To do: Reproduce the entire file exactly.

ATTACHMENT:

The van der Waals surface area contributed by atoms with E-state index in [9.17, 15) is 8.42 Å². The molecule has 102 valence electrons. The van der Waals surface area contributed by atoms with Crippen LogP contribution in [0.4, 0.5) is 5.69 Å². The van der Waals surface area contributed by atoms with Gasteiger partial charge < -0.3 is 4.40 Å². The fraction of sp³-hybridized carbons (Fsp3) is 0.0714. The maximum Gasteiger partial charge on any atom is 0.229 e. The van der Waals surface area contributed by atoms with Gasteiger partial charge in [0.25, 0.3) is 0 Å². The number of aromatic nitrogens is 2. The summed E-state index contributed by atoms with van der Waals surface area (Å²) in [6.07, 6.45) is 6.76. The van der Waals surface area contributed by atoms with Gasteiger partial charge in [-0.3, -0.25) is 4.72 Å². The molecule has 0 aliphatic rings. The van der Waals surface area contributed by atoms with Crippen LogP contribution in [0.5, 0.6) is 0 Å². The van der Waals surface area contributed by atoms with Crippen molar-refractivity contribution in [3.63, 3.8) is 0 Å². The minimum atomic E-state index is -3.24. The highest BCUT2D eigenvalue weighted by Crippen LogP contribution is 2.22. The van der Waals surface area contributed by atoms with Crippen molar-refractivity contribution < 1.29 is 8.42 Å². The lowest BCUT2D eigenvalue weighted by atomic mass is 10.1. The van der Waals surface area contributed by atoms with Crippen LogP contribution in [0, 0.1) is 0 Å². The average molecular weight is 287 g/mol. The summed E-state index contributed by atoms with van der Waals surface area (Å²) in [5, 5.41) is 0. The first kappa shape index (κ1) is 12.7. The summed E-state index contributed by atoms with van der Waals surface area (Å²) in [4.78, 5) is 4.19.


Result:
The van der Waals surface area contributed by atoms with E-state index in [9.17, 15) is 8.42 Å². The molecule has 102 valence electrons. The van der Waals surface area contributed by atoms with Crippen LogP contribution in [0.4, 0.5) is 5.69 Å². The van der Waals surface area contributed by atoms with Gasteiger partial charge < -0.3 is 4.40 Å². The fraction of sp³-hybridized carbons (Fsp3) is 0.0714. The maximum Gasteiger partial charge on any atom is 0.229 e. The van der Waals surface area contributed by atoms with Gasteiger partial charge in [0.25, 0.3) is 0 Å². The number of aromatic nitrogens is 2. The summed E-state index contributed by atoms with van der Waals surface area (Å²) in [6.07, 6.45) is 6.76. The van der Waals surface area contributed by atoms with Gasteiger partial charge in [-0.3, -0.25) is 4.72 Å². The molecule has 0 aliphatic rings. The van der Waals surface area contributed by atoms with Crippen LogP contribution in [0.5, 0.6) is 0 Å². The van der Waals surface area contributed by atoms with Crippen molar-refractivity contribution in [3.63, 3.8) is 0 Å². The minimum atomic E-state index is -3.24. The highest BCUT2D eigenvalue weighted by Crippen LogP contribution is 2.22. The van der Waals surface area contributed by atoms with Crippen molar-refractivity contribution < 1.29 is 8.42 Å². The lowest BCUT2D eigenvalue weighted by atomic mass is 10.1. The van der Waals surface area contributed by atoms with Crippen LogP contribution in [0, 0.1) is 0 Å². The average molecular weight is 287 g/mol. The summed E-state index contributed by atoms with van der Waals surface area (Å²) in [5, 5.41) is 0. The first kappa shape index (κ1) is 12.7. The summed E-state index contributed by atoms with van der Waals surface area (Å²) in [4.78, 5) is 4.19.